I’m very much enjoying a new summer novel, Honestly, We Meant Well, by Grant Ginder. It is light, realistic, well-written, and comical, a literary novel that can double as a beach read. Ginder is a master of fast scenes and witty dialogue in this adroit portrayal of a family vacation in Greece. When Sue Ellen, a classicist, accepts a gig lecturing in Greece, she isn’t entirely happy that the family is accompanying her. She’s annoyed with her philandering husband and grieving the death of Christos, a former lover who ran the inn where they’re staying. Her husband, Dean a writer and creative writing professor, is worried about his next novel and, unbeknownst to her, is cheating on her again. Their son, Will, is in agony over a breakup with his boyfriend and has also plagiarized a short story. Then there’s Eleni, Christos’ daughter, about to sell the inn. The novel is also a kind of guide to Greece. Delphi, Athens, Aegina… Great fun.
The Puzzle of the Happy Hooligan by Stuart Palmer. This quick American novel, first published in 1941, is a Golden Age Detective novel. The amateur sleuth, Hildegarde Withers, is a New York schoolteacher on vacation in L.A. When a Hollywood agent recruits her as an expert advisor for a film about Lizzie Borden, she starts finding dead bodies, beginning with the scriptwriter in the office next door. Rollicking adventures, humor, and suspense: I do hope I can find other books in this Miss Withers series. In Otto Penzler’s introduction, he compares Miss Withers to Miss Marple. This book is in the American Mystery Classics series, chosen and introduced by Otto Penzler.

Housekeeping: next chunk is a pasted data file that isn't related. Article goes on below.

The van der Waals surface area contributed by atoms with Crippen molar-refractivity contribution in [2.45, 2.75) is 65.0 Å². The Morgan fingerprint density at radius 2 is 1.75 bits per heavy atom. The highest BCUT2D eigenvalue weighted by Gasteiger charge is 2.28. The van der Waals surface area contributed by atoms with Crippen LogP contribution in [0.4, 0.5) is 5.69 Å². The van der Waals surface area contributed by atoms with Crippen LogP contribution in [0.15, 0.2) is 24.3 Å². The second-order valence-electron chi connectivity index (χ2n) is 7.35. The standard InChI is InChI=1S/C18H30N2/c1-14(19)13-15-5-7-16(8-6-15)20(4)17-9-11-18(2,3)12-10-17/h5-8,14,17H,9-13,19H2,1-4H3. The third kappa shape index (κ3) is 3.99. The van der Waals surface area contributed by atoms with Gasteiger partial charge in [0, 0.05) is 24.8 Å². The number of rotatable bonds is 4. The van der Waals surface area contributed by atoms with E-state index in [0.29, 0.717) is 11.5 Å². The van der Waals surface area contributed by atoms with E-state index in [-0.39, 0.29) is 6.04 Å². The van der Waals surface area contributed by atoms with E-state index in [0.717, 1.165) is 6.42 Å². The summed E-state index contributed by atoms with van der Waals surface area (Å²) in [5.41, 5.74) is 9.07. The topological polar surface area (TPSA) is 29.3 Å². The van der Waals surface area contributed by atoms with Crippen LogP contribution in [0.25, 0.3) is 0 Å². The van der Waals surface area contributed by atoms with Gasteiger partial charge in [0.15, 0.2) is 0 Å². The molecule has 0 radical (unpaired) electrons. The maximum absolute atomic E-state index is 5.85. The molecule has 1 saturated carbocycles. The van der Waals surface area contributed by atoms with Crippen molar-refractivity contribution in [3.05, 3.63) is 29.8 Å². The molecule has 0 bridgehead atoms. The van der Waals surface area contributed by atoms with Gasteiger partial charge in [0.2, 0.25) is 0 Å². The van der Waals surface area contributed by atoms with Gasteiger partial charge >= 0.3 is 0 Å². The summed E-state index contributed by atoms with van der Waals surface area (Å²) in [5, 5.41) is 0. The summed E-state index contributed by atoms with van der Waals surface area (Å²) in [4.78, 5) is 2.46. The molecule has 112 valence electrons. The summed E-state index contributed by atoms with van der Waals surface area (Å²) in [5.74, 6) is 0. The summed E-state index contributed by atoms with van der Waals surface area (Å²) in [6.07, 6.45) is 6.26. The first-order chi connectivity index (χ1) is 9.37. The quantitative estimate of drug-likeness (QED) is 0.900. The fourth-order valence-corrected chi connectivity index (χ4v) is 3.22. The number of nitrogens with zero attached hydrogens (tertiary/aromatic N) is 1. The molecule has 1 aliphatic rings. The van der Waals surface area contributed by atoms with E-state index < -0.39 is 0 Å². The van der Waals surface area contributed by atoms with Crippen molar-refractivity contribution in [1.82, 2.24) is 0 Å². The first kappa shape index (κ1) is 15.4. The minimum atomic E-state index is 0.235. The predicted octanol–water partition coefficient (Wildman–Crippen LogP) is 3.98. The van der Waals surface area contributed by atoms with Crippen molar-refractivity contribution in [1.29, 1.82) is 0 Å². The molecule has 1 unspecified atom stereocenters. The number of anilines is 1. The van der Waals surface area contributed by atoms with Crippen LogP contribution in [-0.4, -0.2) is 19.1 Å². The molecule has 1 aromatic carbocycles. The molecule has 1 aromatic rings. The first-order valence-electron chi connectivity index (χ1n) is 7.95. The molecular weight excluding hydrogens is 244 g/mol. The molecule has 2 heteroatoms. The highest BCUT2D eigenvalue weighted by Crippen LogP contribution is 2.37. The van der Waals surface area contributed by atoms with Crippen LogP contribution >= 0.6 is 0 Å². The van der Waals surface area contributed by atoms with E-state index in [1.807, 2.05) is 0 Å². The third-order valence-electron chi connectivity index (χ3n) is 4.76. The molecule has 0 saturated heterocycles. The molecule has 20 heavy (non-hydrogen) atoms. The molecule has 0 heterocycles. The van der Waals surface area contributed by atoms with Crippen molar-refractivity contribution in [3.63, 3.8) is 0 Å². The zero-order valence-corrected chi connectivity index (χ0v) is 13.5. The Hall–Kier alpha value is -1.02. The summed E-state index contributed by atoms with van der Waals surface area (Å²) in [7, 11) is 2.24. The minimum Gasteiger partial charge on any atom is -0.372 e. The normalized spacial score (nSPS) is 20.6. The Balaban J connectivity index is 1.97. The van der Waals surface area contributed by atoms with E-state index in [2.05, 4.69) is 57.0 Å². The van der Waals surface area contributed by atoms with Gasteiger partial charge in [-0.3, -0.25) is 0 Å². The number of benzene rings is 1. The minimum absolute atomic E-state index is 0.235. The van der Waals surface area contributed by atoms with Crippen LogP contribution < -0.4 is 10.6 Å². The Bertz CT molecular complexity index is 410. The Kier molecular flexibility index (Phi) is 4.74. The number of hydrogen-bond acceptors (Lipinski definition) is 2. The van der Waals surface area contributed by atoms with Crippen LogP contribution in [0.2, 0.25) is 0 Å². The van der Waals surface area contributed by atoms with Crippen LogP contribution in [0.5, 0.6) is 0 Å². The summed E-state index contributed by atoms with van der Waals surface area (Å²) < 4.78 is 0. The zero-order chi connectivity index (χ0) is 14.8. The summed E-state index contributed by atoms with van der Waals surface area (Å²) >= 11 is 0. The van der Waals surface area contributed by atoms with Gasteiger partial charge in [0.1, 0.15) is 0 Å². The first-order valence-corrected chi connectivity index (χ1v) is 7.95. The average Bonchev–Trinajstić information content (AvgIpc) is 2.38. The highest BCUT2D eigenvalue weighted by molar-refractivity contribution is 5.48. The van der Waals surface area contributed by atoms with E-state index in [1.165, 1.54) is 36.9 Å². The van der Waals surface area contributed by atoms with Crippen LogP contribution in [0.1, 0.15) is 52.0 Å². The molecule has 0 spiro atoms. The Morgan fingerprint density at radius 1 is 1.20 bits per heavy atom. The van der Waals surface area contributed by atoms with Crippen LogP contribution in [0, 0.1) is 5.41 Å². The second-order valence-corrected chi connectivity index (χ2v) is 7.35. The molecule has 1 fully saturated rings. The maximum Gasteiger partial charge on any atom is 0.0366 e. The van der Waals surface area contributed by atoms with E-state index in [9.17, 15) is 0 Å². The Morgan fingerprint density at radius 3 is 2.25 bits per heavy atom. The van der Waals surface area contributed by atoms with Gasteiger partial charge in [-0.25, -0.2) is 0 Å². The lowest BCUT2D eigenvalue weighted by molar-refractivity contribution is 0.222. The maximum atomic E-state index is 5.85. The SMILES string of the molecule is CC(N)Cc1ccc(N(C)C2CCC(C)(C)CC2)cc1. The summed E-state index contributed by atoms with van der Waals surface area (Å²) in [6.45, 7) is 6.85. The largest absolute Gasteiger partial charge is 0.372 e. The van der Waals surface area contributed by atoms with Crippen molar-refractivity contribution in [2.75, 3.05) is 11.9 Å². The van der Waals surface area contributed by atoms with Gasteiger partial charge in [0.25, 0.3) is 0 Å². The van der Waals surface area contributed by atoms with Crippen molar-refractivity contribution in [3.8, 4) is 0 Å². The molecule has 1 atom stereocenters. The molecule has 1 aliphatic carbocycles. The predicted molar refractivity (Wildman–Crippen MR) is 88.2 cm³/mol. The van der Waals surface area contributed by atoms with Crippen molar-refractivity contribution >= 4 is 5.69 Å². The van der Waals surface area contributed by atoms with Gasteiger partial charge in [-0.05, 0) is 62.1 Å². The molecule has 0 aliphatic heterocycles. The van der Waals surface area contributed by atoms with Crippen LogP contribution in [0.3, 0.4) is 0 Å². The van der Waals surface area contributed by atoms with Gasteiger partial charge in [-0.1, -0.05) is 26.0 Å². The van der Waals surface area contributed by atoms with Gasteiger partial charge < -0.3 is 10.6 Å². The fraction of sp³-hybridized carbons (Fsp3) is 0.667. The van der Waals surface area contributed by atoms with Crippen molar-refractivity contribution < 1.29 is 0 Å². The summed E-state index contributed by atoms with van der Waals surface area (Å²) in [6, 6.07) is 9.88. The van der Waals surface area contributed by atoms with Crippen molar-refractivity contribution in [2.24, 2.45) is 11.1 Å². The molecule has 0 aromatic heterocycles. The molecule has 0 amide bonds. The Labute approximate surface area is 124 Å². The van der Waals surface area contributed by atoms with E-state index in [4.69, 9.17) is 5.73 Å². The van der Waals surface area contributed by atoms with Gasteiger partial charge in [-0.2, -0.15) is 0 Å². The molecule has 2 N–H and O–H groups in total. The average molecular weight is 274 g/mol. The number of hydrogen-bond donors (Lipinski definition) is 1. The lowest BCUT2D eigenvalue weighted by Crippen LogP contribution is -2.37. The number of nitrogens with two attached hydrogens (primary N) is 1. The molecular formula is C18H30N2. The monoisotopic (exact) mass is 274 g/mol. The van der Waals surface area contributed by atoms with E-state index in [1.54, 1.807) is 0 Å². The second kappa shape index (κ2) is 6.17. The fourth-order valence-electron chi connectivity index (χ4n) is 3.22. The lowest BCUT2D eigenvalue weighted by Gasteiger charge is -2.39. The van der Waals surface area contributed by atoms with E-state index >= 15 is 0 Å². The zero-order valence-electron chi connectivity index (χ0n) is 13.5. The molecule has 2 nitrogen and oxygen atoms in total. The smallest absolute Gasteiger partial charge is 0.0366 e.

THE “SHOULD-I-BOTHER?” PILE
L.A. Woman by Eve Babitz. I loved Babitz’s self-described confessional novel, Eve’s Hollywood (my post is here), but put aside L.A. Woman. Some of it is a little bit coarse. For instance, the narrator Sophie’s dog, Tango, has a kind of affair with her on the bathroom floor. And a friend gives Sophie advice on how to “give head”: “Spit,” Ophelia concluded, “That’s the whole trick to giving head. Just spit.” Okay, it’s funny but… not that funny. Should I bother?
Georgette Heyer’s Cotillion. All of Georgette Heyer’s novels are elegant, witty, and very much alike. I enjoyed the first 285 pages of Cotillion, then lost the book behind a chair. Eureka! I vacuumed! Heyer’s novels are billed as Regency romances, but they’re more like Regency comedies. I guarantee the girl will get the guy. Should I bother?
The Magus by John Fowles. This is always mentioned on summer reading lists. Last summer I read the first 300 pages. It’s haunting and boring at the same time. Should I pick it up again?
What are you reading and what’s on your “Should-I-Bother” pile.